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  • In Silicon Valley, The Ripe Scent of New Money Monday, 16 Jan 2012 | 5:37 AM ET
    Map of Silicon Valley

    The start-up boom means there are more freshly minted millionaires looking to manage their wealth. And Wall Street firms are happy to help, for a fee. The New York times reports.

  • Kit Homes Friday, 23 Dec 2011 | 3:12 PM ET
    Despite seemingly endless interest in decorating, landscaping, buying, staging, and selling houses (see: HGTV), actually  a house is a mysterious  process that is mostly left to professionals. But for a number of homeowners, buying and in some cases assembling a prefabricated home holds appeal. Buying a home as a kit can streamline the process of custom-building a home.  While the prices aren’t bargain-basement, kit homes can cost less. Keep in mind that these homes cost more to build than just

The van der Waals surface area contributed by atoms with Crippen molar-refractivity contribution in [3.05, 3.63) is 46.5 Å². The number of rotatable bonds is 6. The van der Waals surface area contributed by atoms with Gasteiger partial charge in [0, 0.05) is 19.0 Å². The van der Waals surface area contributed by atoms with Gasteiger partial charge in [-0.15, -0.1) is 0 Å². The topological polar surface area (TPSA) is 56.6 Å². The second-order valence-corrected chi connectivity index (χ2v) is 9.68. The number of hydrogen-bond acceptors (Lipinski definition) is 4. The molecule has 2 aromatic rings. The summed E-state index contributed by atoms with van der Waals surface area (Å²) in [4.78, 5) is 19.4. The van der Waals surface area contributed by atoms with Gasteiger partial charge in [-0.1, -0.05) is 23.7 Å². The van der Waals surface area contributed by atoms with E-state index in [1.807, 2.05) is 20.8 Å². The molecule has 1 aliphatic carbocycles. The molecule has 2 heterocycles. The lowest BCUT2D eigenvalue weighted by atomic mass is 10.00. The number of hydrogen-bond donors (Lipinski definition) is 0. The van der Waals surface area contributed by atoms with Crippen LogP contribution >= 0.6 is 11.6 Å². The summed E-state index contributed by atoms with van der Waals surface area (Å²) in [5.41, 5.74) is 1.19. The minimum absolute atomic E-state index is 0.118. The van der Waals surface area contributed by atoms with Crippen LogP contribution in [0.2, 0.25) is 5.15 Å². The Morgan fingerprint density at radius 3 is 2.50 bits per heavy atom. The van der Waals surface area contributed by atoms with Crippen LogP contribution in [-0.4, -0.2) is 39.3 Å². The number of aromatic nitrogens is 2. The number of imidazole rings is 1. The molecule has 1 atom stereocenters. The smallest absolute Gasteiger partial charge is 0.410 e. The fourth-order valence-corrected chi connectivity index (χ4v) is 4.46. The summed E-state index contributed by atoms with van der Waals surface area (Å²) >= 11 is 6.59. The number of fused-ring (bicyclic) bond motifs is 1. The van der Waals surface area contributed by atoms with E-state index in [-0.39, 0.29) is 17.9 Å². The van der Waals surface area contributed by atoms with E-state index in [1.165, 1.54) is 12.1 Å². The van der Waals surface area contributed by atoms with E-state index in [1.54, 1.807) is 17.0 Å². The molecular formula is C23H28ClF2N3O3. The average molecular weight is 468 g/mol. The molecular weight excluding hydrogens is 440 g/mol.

Building a house is a mysterious process that is mostly left to professionals. But for some homeowners, buying and in some cases assembling, a prefabricated home holds appeal.

  • Allen Stanford Back in Court     Tuesday, 20 Dec 2011 | 10:33 AM ET

    Allen Stanford is expected in court today for a hearing where a judge will determine if he is competent to stand trial, with CNBC's Scott Cohn in Houston.

  • Busiest Cities for the Holidays Tuesday, 22 Nov 2011 | 4:15 PM ET
    Despite continuing economic troubles,  this holiday season. According to a new report from AAA, an anticipated 42.5 million will be traveling 50 miles or more, which is 4 percent more than last year.  To find out where the greatest numbers of those Americans will be traveling, Bert Sperling of  looked at airline flight statistics from last year. The resulting top 10 busiest cities are those that have the highest percentage of flights during the holidays. However, the list was not determined just

    Despite continuing economic troubles, more Americans are planning to travel this holiday season. The following top 10 busiest cities are those that have the highest percentage of flights during the holidays.

  • Most Expensive College Towns Tuesday, 4 Oct 2011 | 4:22 PM ET